Rett syndrome is a devastating neurological disorder characterized by autism, language skill loss, stereotyped behaviors, motor delays, cognitive deficits, seizures, and breathing abnormalities. Most cases result from mutations in or loss of the protein MeCP2, a transcription factor that binds to methylated CpG regions of DNA. Knockout of MeCP2 in mice recapitulates many Rett phenotypes and re-expression of MeCP2 in adult mouse neurons corrects phenotypic deficits, suggesting that treatments given after disease development may be therapeutically viable. However, children with MeCP2 Duplication syndrome also exhibit significant Rett-like symptoms, indicating that a precise level of MeCP2 is critical for maintaining normal neuronal function. We have found that the gene encoding metabotropic glutamate receptor 7 (GRM7/mGlu7), a receptor which modulates glutamate and GABA release, is positively regulated by MeCP2 both in vitro and in an in vivo Mecp2 knockout mouse model. Importantly, we have found that mGlu7 mRNA and protein levels are significantly decreased in multiple brain areas in Mecp2 KO mice. These results suggest that the GRM7 gene appears to be true and novel target of MeCP2. If correct, we predict that mGlu7 levels will be elevated in mice overexpressing MeCP2, which represent a model for MeCP2 Duplication syndrome. As one function of mGlu7 activation is to decrease glutamate release from presynaptic terminals, we hypothesized that aberrantly decreased levels of mGlu7 in Mecp2 KO mice enhances glutamatergic tone. It has been demonstrated in Mecp2 KO, knock-in, and overexpressing mice that synaptic transmission, as well as long term potentiation, at Schaffer Collateral-CA1 (SC-CA1) synapses is altered. Interestingly, the impairment in each case appears to be mediated, in part, by a presynaptic mechanism, with mice lacking Mecp2 exhibiting reduced paired pulse facilitation, an observation consistent with increased glutamate release from presynaptic terminals. In contrast, mice overexpressing Mecp2 show increases in paired pulse ratios, suggestive of decreased glutamate release. As mGlu7 is the predominant mGlu present at the SC-CA1 synapse in adult animals, these defects in neurotransmission, coupled with our findings that mGlu7 levels are reduced in Mecp2 KO mice, are consistent with a role for presynaptic mGlu7 as a major controller of glutamate release at SC-CA1 synapses, potentially resulting in cognitive deficits seen in these animals. We have confirmed previous results showing that synaptic plasticity and long term potentiation are altered in Mecp2-/y mice and show, importantly, that potentiation of mGlu7 activity can rescue these defects. We propose to test the hypotheses that mGlu7 levels are conversely increased in an MeCP2 Duplication mouse model, further substantiating a role for MeCP2 in mGlu7 gene regulation. Additionally, we will test the hypotheses that modulation of mGlu7 activity using pharmacological tools will normalize synaptic plasticity and behavioral deficits in mice under- and overexpressing the MeCP2 protein.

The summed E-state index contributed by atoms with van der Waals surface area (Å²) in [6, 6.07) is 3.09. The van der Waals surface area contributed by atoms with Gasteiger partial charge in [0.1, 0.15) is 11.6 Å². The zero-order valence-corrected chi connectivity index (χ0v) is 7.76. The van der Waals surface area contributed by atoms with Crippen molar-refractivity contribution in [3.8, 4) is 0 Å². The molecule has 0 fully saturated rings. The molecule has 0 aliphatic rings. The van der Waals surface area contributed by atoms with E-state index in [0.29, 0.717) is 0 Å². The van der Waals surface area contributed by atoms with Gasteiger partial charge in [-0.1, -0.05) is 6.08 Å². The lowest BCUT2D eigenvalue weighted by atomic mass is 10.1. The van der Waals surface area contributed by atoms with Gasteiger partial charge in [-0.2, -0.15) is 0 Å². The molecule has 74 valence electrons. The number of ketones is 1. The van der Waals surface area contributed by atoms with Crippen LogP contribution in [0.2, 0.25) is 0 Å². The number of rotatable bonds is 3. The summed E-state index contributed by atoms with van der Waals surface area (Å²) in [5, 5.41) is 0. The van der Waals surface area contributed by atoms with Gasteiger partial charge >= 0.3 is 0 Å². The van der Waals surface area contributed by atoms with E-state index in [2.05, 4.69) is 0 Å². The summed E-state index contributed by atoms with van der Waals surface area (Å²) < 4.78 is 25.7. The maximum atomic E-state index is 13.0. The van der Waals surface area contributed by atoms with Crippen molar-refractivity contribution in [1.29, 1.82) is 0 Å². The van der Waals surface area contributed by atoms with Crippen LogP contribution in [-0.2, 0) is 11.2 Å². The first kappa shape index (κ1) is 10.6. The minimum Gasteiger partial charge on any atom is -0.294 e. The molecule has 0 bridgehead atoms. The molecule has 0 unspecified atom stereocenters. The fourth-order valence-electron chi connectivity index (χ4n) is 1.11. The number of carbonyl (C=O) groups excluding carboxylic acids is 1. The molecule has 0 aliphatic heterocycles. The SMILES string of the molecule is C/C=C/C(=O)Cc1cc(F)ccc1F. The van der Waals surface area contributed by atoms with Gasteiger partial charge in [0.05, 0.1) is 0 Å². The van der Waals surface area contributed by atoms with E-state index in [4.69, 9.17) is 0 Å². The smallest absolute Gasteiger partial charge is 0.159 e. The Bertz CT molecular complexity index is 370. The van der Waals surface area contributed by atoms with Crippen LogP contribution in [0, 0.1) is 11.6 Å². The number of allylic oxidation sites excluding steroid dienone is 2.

We have found that the gene encoding metabotropic glutamate receptor 7 (mGlu7) is positively regulated by the transcription factor MeCP2, the causative gene for Rett syndrome, and mGlu7 levels are dramatically decreased in Mecp2 KO mice, potentially contributing to neuronal dysfunction in this disease. We propose to test the hypothesis that mGlu7 levels are conversely increased in an MeCP2 Duplication mouse model, further substantiating a role for MeCP2 in mGlu7 gene regulation. Additionally, we will test the hypotheses that modulation of mGlu7 activity using pharmacological tools will normalize synaptic plasticity and behavioral deficits in mice under- and overexpressing MeCP2.
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